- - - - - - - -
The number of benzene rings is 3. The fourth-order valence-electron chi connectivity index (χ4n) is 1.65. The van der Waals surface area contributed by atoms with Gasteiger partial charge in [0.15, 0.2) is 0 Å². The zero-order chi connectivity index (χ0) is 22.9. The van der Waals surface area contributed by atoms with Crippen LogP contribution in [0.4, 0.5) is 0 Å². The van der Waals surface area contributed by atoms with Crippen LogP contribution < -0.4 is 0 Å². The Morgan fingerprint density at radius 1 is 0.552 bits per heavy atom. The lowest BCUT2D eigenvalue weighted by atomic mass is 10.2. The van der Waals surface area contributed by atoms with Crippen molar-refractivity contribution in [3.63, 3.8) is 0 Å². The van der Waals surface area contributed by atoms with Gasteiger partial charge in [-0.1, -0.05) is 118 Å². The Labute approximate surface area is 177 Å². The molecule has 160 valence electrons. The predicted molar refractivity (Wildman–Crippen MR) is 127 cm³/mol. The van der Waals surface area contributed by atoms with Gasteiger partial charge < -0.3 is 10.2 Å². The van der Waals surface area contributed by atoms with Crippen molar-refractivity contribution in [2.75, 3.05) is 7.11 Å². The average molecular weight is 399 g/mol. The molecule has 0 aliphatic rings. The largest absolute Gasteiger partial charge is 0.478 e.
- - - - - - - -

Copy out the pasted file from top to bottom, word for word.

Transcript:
The number of benzene rings is 3. The fourth-order valence-electron chi connectivity index (χ4n) is 1.65. The van der Waals surface area contributed by atoms with Gasteiger partial charge in [0.15, 0.2) is 0 Å². The zero-order chi connectivity index (χ0) is 22.9. The van der Waals surface area contributed by atoms with Crippen LogP contribution in [0.4, 0.5) is 0 Å². The van der Waals surface area contributed by atoms with Crippen LogP contribution < -0.4 is 0 Å². The Morgan fingerprint density at radius 1 is 0.552 bits per heavy atom. The lowest BCUT2D eigenvalue weighted by atomic mass is 10.2. The van der Waals surface area contributed by atoms with Crippen molar-refractivity contribution in [3.63, 3.8) is 0 Å². The van der Waals surface area contributed by atoms with Gasteiger partial charge in [-0.1, -0.05) is 118 Å². The Labute approximate surface area is 177 Å². The molecule has 160 valence electrons. The predicted molar refractivity (Wildman–Crippen MR) is 127 cm³/mol. The van der Waals surface area contributed by atoms with Gasteiger partial charge < -0.3 is 10.2 Å². The van der Waals surface area contributed by atoms with Crippen molar-refractivity contribution in [2.75, 3.05) is 7.11 Å². The average molecular weight is 399 g/mol. The molecule has 0 aliphatic rings. The largest absolute Gasteiger partial charge is 0.478 e.